September is National Suicide Prevention Awareness Month. Each year, more than 41,000 Americans take their own lives in a final effort to escape the pain and suffering that often comes as a result of mental health issues, chronic substance abuse or other ailment that leave those affected feeling left with no other choice.
These horrific statistics do not take into account the estimated 10-20 attempts for each completed suicide.
This month provides a great opportunity to furnish support to those who have lost a loved one to suicide, to connect individuals suffering from depression or having suicidal thoughts to appropriate services, and to provide prevention resources to friends and family.
Santa Ynez Valley People Helping People (PHP) is focused on working with youth in local schools, and the data regarding depression and suicide should set off warning bells.
Recent analysis of the California Healthy Kids Survey, a bi-annual statewide survey of middle and high school students, shows how prevalent symptoms of depression and suicidal thoughts are among youth. The data shows approximately 25 percent of local high school students report feelings of depression, while 12 percent of respondents have seriously considered suicide in the past 12 months.
To place these numbers in perspective, those percentages would equate to about 265 students feeling depressed, and 130 students considering suicide.
It is important to understand that suicidal thoughts, while common, are not a normal response to stress or anxiety, and may be symptomatic of more serious underlying emotional or mental health issues. Sadly, another youth under age 18 recently took his own life in the Santa Ynez Valley.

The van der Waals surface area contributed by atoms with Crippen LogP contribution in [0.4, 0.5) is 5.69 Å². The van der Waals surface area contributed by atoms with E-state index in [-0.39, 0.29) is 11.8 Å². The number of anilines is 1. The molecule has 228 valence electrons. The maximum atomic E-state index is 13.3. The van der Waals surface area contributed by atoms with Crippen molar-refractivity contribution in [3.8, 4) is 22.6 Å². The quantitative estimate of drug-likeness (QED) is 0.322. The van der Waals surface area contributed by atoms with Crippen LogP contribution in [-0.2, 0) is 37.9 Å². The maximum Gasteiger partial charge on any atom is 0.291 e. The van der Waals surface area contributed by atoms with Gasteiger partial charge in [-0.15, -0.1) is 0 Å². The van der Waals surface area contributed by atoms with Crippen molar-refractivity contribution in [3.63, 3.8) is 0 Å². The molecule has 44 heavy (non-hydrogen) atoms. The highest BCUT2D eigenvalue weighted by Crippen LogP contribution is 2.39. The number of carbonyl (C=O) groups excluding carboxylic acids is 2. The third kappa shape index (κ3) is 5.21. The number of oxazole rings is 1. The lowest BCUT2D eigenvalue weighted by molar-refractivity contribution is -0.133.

In recent years, there have been initiatives to look at health as inclusive of physical, mental and social well-being. This paradigm shift, adopted at PHP, is directed toward looking at the whole person, ensuring the screening and treatment of mental health is on equal footing to physical health, while reducing stigmatization. Suicide, as a major public health concern, requires this type of multifaceted approach to understanding and prevention.
It also requires us to be part of the solution. We should all be aware of the risk factors for suicide attempts and the available prevention resources. Risks include a history of mental illness, substance abuse, previous attempts, unemployment, loss of loved ones, and previous self-harming behaviors.
Services are available at PHP such as counseling, parent support and education, drug and alcohol prevention services, and case management assistance aimed at increasing protective factors that reduce the risk of suicide. These factors include improved or high self-esteem, social connectedness, and the availability of a strong support network.
While suicidal thinking presents differently for each person, a friend or family member should seek the help of experts if a person makes direct verbal statements, demonstrates dramatic changes in mood, loses interest in previously-enjoyed activities, is agitated, increases their drug/alcohol use, shows risky behavior, is aggressive or impulsive, expresses hopelessness or purposelessness, sleeps too much/too little, gains or loses a significant amount of weight, gives away prized possessions or makes a will, has had previous unresolved or recent suicide attempts, or reflects unusual happiness and peace after an intense period of turmoil.
If you or someone you know is in need of assistance, contact Rena Smith, clinical director for PHP’s counseling program at 805-705-9142, or you may call the National Suicide Prevention Lifeline at 1-800-273-TALK. If you or someone you know is in immediate danger, dial 911. Additional resources include the local crisis team, 1-888-868-1649, or youth under age 21 can call 1-888-334-2777.
If you or someone you know has experienced a traumatic event and needs support, contact Santa Barbara Response Network (SBRN) at 805-699-5608 or email@example.com.